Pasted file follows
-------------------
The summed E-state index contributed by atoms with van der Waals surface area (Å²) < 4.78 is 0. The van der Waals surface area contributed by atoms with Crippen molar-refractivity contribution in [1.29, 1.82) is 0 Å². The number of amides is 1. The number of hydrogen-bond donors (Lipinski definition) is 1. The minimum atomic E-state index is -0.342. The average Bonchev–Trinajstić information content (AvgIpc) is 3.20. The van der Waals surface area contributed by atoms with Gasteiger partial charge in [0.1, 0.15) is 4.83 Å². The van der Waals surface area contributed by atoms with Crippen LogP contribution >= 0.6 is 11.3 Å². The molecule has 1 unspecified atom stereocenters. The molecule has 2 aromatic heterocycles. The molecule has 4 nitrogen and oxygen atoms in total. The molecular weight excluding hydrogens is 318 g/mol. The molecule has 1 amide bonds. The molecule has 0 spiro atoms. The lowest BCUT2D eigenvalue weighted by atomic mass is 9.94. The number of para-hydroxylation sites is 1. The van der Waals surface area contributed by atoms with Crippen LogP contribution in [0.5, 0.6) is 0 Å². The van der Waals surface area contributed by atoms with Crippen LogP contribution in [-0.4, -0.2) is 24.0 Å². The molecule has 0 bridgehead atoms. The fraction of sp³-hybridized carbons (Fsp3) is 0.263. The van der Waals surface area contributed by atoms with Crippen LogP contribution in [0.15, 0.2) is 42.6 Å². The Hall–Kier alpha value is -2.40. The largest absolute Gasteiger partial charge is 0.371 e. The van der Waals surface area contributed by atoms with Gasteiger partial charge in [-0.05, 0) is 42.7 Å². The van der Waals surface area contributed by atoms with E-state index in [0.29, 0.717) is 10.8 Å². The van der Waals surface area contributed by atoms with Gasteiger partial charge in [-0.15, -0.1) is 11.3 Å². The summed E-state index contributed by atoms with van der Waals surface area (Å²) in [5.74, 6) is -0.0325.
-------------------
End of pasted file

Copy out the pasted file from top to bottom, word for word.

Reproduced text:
The summed E-state index contributed by atoms with van der Waals surface area (Å²) < 4.78 is 0. The van der Waals surface area contributed by atoms with Crippen molar-refractivity contribution in [1.29, 1.82) is 0 Å². The number of amides is 1. The number of hydrogen-bond donors (Lipinski definition) is 1. The minimum atomic E-state index is -0.342. The average Bonchev–Trinajstić information content (AvgIpc) is 3.20. The van der Waals surface area contributed by atoms with Gasteiger partial charge in [0.1, 0.15) is 4.83 Å². The van der Waals surface area contributed by atoms with Crippen LogP contribution >= 0.6 is 11.3 Å². The molecule has 1 unspecified atom stereocenters. The molecule has 2 aromatic heterocycles. The molecule has 4 nitrogen and oxygen atoms in total. The molecular weight excluding hydrogens is 318 g/mol. The molecule has 1 amide bonds. The molecule has 0 spiro atoms. The lowest BCUT2D eigenvalue weighted by atomic mass is 9.94. The number of para-hydroxylation sites is 1. The van der Waals surface area contributed by atoms with Crippen LogP contribution in [0.5, 0.6) is 0 Å². The van der Waals surface area contributed by atoms with Crippen LogP contribution in [-0.4, -0.2) is 24.0 Å². The molecule has 0 bridgehead atoms. The fraction of sp³-hybridized carbons (Fsp3) is 0.263. The van der Waals surface area contributed by atoms with Crippen LogP contribution in [0.15, 0.2) is 42.6 Å². The Hall–Kier alpha value is -2.40. The largest absolute Gasteiger partial charge is 0.371 e. The van der Waals surface area contributed by atoms with Gasteiger partial charge in [-0.05, 0) is 42.7 Å². The van der Waals surface area contributed by atoms with E-state index in [0.29, 0.717) is 10.8 Å². The van der Waals surface area contributed by atoms with Gasteiger partial charge in [-0.15, -0.1) is 11.3 Å². The summed E-state index contributed by atoms with van der Waals surface area (Å²) in [5.74, 6) is -0.0325.